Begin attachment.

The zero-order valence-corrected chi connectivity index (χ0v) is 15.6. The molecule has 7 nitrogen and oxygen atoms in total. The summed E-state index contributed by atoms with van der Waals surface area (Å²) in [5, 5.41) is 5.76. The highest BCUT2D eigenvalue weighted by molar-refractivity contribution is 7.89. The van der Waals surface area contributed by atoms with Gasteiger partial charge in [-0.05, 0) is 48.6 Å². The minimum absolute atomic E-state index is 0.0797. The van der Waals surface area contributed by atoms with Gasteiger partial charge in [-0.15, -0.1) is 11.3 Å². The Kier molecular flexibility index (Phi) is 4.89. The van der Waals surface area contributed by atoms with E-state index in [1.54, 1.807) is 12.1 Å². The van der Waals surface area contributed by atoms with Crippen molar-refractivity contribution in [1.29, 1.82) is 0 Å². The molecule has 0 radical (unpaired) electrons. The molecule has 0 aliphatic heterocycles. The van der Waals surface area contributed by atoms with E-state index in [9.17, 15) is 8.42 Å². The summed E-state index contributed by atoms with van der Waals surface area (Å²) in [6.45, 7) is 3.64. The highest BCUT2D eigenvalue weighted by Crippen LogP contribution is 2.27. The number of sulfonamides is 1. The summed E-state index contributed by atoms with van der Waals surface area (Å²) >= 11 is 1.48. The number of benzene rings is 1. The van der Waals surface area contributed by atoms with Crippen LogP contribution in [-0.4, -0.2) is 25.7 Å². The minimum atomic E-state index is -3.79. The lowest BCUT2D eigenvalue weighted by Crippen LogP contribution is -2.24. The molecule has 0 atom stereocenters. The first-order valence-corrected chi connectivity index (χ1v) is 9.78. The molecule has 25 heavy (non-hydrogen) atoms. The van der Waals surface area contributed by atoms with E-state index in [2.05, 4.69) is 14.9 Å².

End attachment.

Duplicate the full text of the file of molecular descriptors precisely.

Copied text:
The zero-order valence-corrected chi connectivity index (χ0v) is 15.6. The molecule has 7 nitrogen and oxygen atoms in total. The summed E-state index contributed by atoms with van der Waals surface area (Å²) in [5, 5.41) is 5.76. The highest BCUT2D eigenvalue weighted by molar-refractivity contribution is 7.89. The van der Waals surface area contributed by atoms with Gasteiger partial charge in [-0.05, 0) is 48.6 Å². The minimum absolute atomic E-state index is 0.0797. The van der Waals surface area contributed by atoms with Gasteiger partial charge in [-0.15, -0.1) is 11.3 Å². The Kier molecular flexibility index (Phi) is 4.89. The van der Waals surface area contributed by atoms with E-state index in [1.54, 1.807) is 12.1 Å². The van der Waals surface area contributed by atoms with Crippen molar-refractivity contribution in [1.29, 1.82) is 0 Å². The molecule has 0 radical (unpaired) electrons. The molecule has 0 aliphatic heterocycles. The van der Waals surface area contributed by atoms with E-state index in [9.17, 15) is 8.42 Å². The summed E-state index contributed by atoms with van der Waals surface area (Å²) in [6.45, 7) is 3.64. The highest BCUT2D eigenvalue weighted by Crippen LogP contribution is 2.27. The number of sulfonamides is 1. The summed E-state index contributed by atoms with van der Waals surface area (Å²) >= 11 is 1.48. The number of benzene rings is 1. The van der Waals surface area contributed by atoms with Crippen LogP contribution in [-0.4, -0.2) is 25.7 Å². The minimum atomic E-state index is -3.79. The lowest BCUT2D eigenvalue weighted by Crippen LogP contribution is -2.24. The molecule has 0 atom stereocenters. The first-order valence-corrected chi connectivity index (χ1v) is 9.78. The molecule has 25 heavy (non-hydrogen) atoms. The van der Waals surface area contributed by atoms with E-state index in [2.05, 4.69) is 14.9 Å².